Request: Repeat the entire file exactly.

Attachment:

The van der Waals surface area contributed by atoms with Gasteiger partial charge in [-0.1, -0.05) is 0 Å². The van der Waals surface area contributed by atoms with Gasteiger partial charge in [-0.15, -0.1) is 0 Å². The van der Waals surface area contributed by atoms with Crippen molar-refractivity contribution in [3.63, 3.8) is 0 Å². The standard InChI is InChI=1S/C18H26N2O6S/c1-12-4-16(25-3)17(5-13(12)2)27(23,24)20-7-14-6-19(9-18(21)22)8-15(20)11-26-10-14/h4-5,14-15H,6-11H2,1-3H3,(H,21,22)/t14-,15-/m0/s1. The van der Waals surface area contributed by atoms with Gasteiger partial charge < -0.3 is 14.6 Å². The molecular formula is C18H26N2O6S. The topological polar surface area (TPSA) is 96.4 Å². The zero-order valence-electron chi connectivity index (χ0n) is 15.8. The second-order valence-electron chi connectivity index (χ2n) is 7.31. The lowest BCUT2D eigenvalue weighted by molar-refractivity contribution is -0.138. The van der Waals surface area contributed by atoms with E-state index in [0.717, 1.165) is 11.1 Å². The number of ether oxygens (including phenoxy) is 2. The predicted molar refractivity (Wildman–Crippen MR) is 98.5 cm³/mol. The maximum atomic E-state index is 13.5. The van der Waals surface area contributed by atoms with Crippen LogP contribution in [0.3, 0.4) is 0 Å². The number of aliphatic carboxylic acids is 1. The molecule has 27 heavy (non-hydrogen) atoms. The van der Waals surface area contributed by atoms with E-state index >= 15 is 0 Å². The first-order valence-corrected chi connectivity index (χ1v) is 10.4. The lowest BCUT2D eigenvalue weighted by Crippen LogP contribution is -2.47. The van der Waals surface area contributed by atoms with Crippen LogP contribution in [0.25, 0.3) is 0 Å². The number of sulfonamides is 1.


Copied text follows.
The van der Waals surface area contributed by atoms with Gasteiger partial charge in [-0.1, -0.05) is 0 Å². The van der Waals surface area contributed by atoms with Gasteiger partial charge in [-0.15, -0.1) is 0 Å². The van der Waals surface area contributed by atoms with Crippen molar-refractivity contribution in [3.63, 3.8) is 0 Å². The standard InChI is InChI=1S/C18H26N2O6S/c1-12-4-16(25-3)17(5-13(12)2)27(23,24)20-7-14-6-19(9-18(21)22)8-15(20)11-26-10-14/h4-5,14-15H,6-11H2,1-3H3,(H,21,22)/t14-,15-/m0/s1. The van der Waals surface area contributed by atoms with Gasteiger partial charge < -0.3 is 14.6 Å². The molecular formula is C18H26N2O6S. The topological polar surface area (TPSA) is 96.4 Å². The zero-order valence-electron chi connectivity index (χ0n) is 15.8. The second-order valence-electron chi connectivity index (χ2n) is 7.31. The lowest BCUT2D eigenvalue weighted by molar-refractivity contribution is -0.138. The van der Waals surface area contributed by atoms with E-state index in [0.717, 1.165) is 11.1 Å². The number of ether oxygens (including phenoxy) is 2. The predicted molar refractivity (Wildman–Crippen MR) is 98.5 cm³/mol. The maximum atomic E-state index is 13.5. The van der Waals surface area contributed by atoms with Crippen LogP contribution in [0.3, 0.4) is 0 Å². The number of aliphatic carboxylic acids is 1. The molecule has 27 heavy (non-hydrogen) atoms. The van der Waals surface area contributed by atoms with E-state index >= 15 is 0 Å². The first-order valence-corrected chi connectivity index (χ1v) is 10.4. The lowest BCUT2D eigenvalue weighted by Crippen LogP contribution is -2.47. The van der Waals surface area contributed by atoms with Crippen LogP contribution in [0.25, 0.3) is 0 Å². The number of sulfonamides is 1.